Dictionary > English Dictionary > Definition, synonym and antonym of argument
Meaning of argument by Wiktionary Dictionary

argument


    Etymology

    From Middle English, from Anglo-Norman, from Old French, from Latin argumentum ( “proof, evidence, token, subject, contents” ), from arguere ( “to prove, argue” ); see argue .

    Pronunciation

    • ( UK ) IPA: /ˈɑːɡjʊmənt/, X-SAMPA: /"A:gjUm@nt/
    • ( US ) IPA: /ˈɑɹɡjumənt/, X-SAMPA: /"Ar\gjum@nt/

    Noun

    argument ( plural: arguments )

    1. A fact or statement used to support a proposition; a reason .
    2. A verbal dispute; a quarrel .
    3. A process of reasoning .
    4. ( philosophy, logic ) A series of propositions organized so that the final proposition is a conclusion which is intended to follow logically from the preceding propositions, which function as premises.
    5. ( mathematics ) The independent variable of a function .
    6. ( programming ) A value, or reference to a value, passed to a function.
      Parameters are like labeled fillable blanks used to define a function whereas arguments are passed to a function when calling it, filling in those blanks .
    7. ( programming ) A parameter in a function definition; an actual parameter, as opposed to a formal parameter .
    8. ( linguistics ) Any of the phrases that bears a syntactic connection to the verb of a clause .

    Synonyms

    Meronyms

    Derived terms

    Related terms

    • argue
    • arguer
    • arguable
    • argumentative
    • argumentation

    External links

    • argument in Webster’s Revised Unabridged Dictionary, G. & C. Merriam, 1913
    • argument in The Century Dictionary, The Century Co., New York, 1911


Explanation of argument by Wordnet Dictionary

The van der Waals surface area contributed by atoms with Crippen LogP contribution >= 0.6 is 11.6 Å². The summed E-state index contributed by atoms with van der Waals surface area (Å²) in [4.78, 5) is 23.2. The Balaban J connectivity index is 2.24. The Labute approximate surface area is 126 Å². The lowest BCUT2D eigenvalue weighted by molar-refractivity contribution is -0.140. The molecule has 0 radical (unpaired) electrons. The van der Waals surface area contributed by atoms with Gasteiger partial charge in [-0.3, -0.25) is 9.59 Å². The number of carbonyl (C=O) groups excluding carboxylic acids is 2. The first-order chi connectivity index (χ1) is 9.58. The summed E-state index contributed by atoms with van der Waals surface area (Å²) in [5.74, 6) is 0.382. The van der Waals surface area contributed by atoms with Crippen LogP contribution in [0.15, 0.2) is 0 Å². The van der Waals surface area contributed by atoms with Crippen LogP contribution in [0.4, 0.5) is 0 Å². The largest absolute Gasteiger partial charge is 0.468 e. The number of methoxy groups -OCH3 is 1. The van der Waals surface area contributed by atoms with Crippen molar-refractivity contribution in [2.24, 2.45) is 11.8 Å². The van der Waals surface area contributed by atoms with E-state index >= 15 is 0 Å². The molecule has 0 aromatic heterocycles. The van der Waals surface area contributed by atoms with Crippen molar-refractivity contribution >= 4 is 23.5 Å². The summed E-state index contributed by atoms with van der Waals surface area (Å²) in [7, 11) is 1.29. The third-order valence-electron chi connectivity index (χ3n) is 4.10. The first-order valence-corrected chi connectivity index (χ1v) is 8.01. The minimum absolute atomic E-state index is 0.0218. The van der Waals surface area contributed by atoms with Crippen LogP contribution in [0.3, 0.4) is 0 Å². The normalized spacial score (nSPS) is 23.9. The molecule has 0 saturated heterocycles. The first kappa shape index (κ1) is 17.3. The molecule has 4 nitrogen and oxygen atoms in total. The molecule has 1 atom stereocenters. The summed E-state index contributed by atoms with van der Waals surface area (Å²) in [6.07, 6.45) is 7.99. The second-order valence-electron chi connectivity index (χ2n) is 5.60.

argument


    Noun
    1. a course of reasoning aimed at demonstrating a truth or falsehood

    2. a variable in a logical or mathematical expression whose value determines the dependent variable

    3. a reference or value that is passed to a function, procedure, subroutine, command, or program

    4. a summary of the subject or plot of a literary work or play or movie

    5. the editor added the argument to the poem
    6. a fact or assertion offered as evidence that something is true

    7. it was a strong argument that his hypothesis was true
    8. a discussion in which reasons are advanced for and against some proposition or proposal

    9. the argument over foreign aid goes on and on
    10. a contentious speech act

    11. they were involved in a violent argument


    Definition of argument by GCIDE Dictionary

    argument


    1. Argument n. [F. argument, L. argumentum, fr. arguere to argue.]
      1. Proof; evidence. [Obs.]

      There is.. no more palpable and convincing argument of the existence of a Deity. Ray.

      Why, then, is it made a badge of wit and an argument of parts for a man to commence atheist, and to cast off all belief of providence, all awe and reverence for religion? South.

      2. A reason or reasons offered in proof, to induce belief, or convince the mind; reasoning expressed in words; as, “an argument about, concerning, or regarding a proposition, for or in favor of it, or against it”.

      3. A process of reasoning, or a controversy made up of rational proofs; argumentation; discussion; disputation.

      The argument is about things, but names. Locke.

      4. The subject matter of a discourse, writing, or artistic representation; theme or topic; also, an abstract or summary, as of the contents of a book, chapter, poem.

      You and love are still my argument. Shak.

      The abstract or argument of the piece. Jeffrey.

      [Shields] with boastful argument portrayed. Milton.

      5. Matter for question; business in hand. [Obs.]

      Sheathed their swords for lack of argument. Shak.

      6. ( Astron. ) The quantity on which another quantity in a table depends; as, “the altitude is the argument of the refraction”.

      7. ( Math. ) The independent variable upon whose value that of a function depends. Brande & C.


    2. Argument ( ărgument ), v. i. [L. argumentari.] To make an argument; to argue. [Obs.] Gower.